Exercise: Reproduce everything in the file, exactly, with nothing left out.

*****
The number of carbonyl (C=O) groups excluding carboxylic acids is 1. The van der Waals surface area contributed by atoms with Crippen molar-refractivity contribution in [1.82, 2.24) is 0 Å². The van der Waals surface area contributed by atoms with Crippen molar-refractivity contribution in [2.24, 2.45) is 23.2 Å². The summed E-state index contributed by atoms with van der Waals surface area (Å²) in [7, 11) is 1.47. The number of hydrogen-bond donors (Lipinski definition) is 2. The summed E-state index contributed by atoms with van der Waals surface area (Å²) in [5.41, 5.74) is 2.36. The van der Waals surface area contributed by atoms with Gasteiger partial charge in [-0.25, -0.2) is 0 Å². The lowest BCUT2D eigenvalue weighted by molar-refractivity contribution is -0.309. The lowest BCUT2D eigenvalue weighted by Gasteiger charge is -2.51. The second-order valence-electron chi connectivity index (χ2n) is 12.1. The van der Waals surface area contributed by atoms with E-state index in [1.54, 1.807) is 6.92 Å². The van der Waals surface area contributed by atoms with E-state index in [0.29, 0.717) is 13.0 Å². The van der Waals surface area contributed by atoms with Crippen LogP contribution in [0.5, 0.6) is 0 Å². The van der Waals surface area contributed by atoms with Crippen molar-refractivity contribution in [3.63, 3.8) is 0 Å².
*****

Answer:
The number of carbonyl (C=O) groups excluding carboxylic acids is 1. The van der Waals surface area contributed by atoms with Crippen molar-refractivity contribution in [1.82, 2.24) is 0 Å². The van der Waals surface area contributed by atoms with Crippen molar-refractivity contribution in [2.24, 2.45) is 23.2 Å². The summed E-state index contributed by atoms with van der Waals surface area (Å²) in [7, 11) is 1.47. The number of hydrogen-bond donors (Lipinski definition) is 2. The summed E-state index contributed by atoms with van der Waals surface area (Å²) in [5.41, 5.74) is 2.36. The van der Waals surface area contributed by atoms with Gasteiger partial charge in [-0.25, -0.2) is 0 Å². The lowest BCUT2D eigenvalue weighted by molar-refractivity contribution is -0.309. The lowest BCUT2D eigenvalue weighted by Gasteiger charge is -2.51. The second-order valence-electron chi connectivity index (χ2n) is 12.1. The van der Waals surface area contributed by atoms with E-state index in [1.54, 1.807) is 6.92 Å². The van der Waals surface area contributed by atoms with E-state index in [0.29, 0.717) is 13.0 Å². The van der Waals surface area contributed by atoms with Crippen LogP contribution in [0.5, 0.6) is 0 Å². The van der Waals surface area contributed by atoms with Crippen molar-refractivity contribution in [3.63, 3.8) is 0 Å².